Animals kept in zoos has always been a controversial decision. Zoos have been around for 4,000 years. Many people argue about the impact a zoo has on an animal and the world. According to the article, ”Zoos: The Historical Debate”, “Some people argue that zoos play an important role in
Research Question: How has various aspects of captive primates changed in zoos and sanctuaries? II. Body A. 2000-2010 Environment changes in zoos and sanctuaries via advances in diet, socialization, enclosure space, etc. i. ” Just a decade ago, animal rights activists advocated the “liberation” of apes in zoos, some unaware that a revolution in great ape exhibitry was under way worldwide. Today, 40 AZA zoos are currently planning or implementing significant improvements in their elephant exhibits (J. Maddy, personal communication, June 11, 2006). Many primate experts endorse exhibits designed to provide appropriate social stimulation and challenge the animal’s intellect. What is good for apes may be equally good for elephants”, (Maple 65).
India El Genetic Diversity in North American Captive Asian Elephants R.Lei, Grewcock Center for Conservation and Research R.A.Brenneman, Grewcock Center for Conservation and Research D.L.Schmitt, Grewcock Center for Conservation and Research E.E.Louis Jr., Grewcock Center for Conservation Research http://onlinelibrary.wiley.com/doi/10.1111/j.1469-7998.2011.00851.x/full For about twenty eight years now the Asian elephant has been struggling for existence. They have been classified as endangered species by The International Union for Conservation of Nature (IUCN). Twenty eight years is quite a large amount of time for an animal to be classified as endangered so The Zoological Society of London decided to look into this issue. Asian elephants have been transferred to captivity for quite some time in the North American region. The Elephas maximus have been captured from these countries in southern Asia and brought over to North America and have experienced many complications that can hinder the genetic diversity of the evolution of the species. Captive populations of the Elephas maximus species may be essential for genetic preservation and aid in decreasing the deterioration of the authentic population (Brenneman et al. 2011).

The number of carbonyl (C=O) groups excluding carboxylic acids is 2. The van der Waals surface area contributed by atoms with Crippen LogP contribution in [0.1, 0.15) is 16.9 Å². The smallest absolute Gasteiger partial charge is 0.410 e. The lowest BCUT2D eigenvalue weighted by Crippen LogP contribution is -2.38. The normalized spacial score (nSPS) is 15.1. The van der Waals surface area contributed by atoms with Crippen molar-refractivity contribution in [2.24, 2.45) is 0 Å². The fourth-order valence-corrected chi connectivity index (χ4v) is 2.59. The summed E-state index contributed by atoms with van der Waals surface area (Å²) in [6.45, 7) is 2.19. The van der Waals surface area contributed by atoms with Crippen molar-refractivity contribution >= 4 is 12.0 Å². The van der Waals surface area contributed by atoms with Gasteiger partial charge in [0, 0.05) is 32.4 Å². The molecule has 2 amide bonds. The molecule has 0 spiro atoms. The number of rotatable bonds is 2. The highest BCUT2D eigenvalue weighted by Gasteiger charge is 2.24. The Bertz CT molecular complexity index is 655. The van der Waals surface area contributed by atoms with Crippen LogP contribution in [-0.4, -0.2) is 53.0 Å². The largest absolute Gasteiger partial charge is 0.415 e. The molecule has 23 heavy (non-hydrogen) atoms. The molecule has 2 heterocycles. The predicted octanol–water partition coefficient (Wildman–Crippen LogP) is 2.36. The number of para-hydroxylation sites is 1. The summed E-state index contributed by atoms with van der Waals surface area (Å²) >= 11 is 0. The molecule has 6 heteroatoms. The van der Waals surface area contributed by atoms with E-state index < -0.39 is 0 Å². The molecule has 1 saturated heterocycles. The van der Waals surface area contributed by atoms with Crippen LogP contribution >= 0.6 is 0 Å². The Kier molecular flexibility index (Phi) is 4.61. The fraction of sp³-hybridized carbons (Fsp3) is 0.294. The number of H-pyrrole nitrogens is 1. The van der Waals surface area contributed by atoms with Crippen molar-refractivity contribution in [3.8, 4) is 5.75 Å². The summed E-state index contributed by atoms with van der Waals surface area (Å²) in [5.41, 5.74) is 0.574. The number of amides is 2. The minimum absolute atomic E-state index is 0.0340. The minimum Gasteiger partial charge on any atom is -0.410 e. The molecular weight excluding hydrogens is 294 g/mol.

77 elephants were examined at a British zoo, and only 11 of them were able to walk correctly. It is said that advancements are being made to improve elephant environments in captivity, but numerous zoos have shut down their elephant attractions (Smith, 2008).
They also noticed that out of the 149 elephant sample they had, two of those elephants were killed for the mean while the other 149 were killed for the ivory (Jachmann & Billiouw, 235). This making a big concerned. Out of all those 149 elephants being poached, only two being used for a living is impressive. The rest were just killed for only two little things, that have a value but yet is not worth the killing of a mammal.
Heterozygosity is the measure of the genetic variation in a population at a particular gene locus. Genetic variation within a population is important in maintaining or increasing the fitness of members in the population and ultimately the survival of the species.
Western Gorilla: Critically Endangered A4 ver 3.1 due to a dramatic population reduction “over three generations”.